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paper: Modeling Subsystem Reliability
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Modeling Subsystem Reliability by brennonbrimhall 
#2




Re: paper: Modeling Subsystem Reliability
Cool stuff, thanks for posting!
Of course, I was particualrly drawn to the conclusions of reliability percentages corresponding to time spent repairing. Understanding this relationship is obviuosly key to establishing design criteria. Have you started to look at designs and evaluate what constitutes an "83% chance of being repaired within 2.5 minutes"? What sort of design process changes would you suggest to hit these metrics? 
#3




Re: paper: Modeling Subsystem Reliability
Perhaps I'm misreading this, but it seems like your chain is still 5% likely to break every 300 seconds even while you're waiting in the pit or the queue.

#4




Re: paper: Modeling Subsystem Reliability
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Not sure though, I didn't dig too hard into all the math implications. 
#5




Re: paper: Modeling Subsystem Reliability
In the process of composing a response, I noticed that I made a mistake in the general solution for the steady state. It should have been <a/(a+b), b/(a+b)> and not <b/(a+b), a/(a+b)>. This has been corrected, along with some minor formatting errors. There were about 89 downloads when I swapped the file this morning; sorry for not catching it sooner.
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As far as a design process goes, I'd start by making sure you're being strategic and thoughtful. Ask yourself and your students what the failure modes are. Idenfity the "mission impact" of the failure  "if this breaks, what does that do in a match? If this breaks, what does that do to our chances of being picked?" Estimate how frequently you'll encounter the failure mode. Estimate how quick to repair the failure mode will be. Multiply both estimates by a safety/fudge factor. Come up with a preventative maintainence plan, and practice repairs. Consider if your repairs will have any impact on software. Build and bag spare assemblies when possible. I also suggest that subsystem designers pick a "favorite" failure mode. For example, wheels slipping on a drivetrain might be considered a failure, as it results in a loss of propulsion  but it also means that you're not tripping your main breaker. Pick a failure mode, optimize the other failure modes into statistical improbabilities, and then optimize that failure mode for repairability. Quote:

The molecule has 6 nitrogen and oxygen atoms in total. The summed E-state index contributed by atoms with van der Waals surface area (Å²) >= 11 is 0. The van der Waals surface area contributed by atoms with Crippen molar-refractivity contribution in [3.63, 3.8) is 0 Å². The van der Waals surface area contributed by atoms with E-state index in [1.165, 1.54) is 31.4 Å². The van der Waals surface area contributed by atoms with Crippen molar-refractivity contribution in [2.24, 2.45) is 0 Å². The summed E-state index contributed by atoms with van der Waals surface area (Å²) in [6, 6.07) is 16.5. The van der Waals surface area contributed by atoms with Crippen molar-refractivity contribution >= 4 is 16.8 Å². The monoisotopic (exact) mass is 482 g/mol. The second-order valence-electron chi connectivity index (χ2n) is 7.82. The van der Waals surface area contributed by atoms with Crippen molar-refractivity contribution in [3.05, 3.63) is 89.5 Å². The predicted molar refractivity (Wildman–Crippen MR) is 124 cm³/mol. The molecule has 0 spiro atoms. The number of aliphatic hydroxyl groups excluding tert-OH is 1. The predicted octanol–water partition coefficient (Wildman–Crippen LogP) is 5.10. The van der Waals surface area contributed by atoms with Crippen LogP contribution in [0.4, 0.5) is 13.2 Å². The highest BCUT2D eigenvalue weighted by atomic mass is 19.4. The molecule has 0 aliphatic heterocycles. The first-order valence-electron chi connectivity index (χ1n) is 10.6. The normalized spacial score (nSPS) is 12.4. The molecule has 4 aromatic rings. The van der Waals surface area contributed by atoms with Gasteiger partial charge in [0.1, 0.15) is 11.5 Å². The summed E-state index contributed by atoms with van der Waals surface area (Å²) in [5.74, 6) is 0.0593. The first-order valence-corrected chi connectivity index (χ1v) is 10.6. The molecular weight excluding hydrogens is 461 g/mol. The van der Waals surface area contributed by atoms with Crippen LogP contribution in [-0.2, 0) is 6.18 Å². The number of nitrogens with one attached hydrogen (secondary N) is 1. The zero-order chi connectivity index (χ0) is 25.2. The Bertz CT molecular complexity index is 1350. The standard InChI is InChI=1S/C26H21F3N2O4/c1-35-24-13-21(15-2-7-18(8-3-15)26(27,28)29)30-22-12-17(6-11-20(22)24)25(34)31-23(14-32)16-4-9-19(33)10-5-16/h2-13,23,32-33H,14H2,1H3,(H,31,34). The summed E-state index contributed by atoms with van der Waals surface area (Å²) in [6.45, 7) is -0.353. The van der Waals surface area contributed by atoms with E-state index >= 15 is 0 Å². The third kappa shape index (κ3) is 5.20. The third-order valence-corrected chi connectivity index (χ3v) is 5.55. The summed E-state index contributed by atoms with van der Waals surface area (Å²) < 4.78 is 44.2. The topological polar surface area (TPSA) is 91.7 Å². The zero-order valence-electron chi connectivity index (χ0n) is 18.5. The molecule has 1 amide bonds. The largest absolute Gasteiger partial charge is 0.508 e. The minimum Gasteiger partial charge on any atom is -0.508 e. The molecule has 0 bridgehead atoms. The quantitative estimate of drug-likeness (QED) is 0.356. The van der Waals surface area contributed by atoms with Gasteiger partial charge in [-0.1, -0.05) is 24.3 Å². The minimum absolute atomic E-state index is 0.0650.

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On average, there's a 5% chance that it will break in a 2.5 minute window. That average accounts for time spent in matches, time on the practice field, time tuning auto, and the rest. Not going to lie  it's a pretty sad drivetrain. 
#6




Re: paper: Modeling Subsystem Reliability
How does the math change if your drivetrain requires time for debug, and failure analysis?
Breaks and damage aren't always obvious. 
#7




Re: paper: Modeling Subsystem Reliability
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Spoiler for the mathematical details:
Interestingly, this hardly impacts the example I used. If you put in that debugging takes, on average, 5 minutes and that fixing it takes, on average, 25 minutes (notice that when summed together, this is the same average of 30 minutes), we have a .625 for the threestate/debug model and .624 for the twostate model. This may be a mathematical coincidence rather than anything really meaningful, however. If you want to play with different scenarios, here's a Google Sheet that will try to numerically solve a threestate Markov chain. Last edited by brennonbrimhall : 07192018 at 08:43 AM. 
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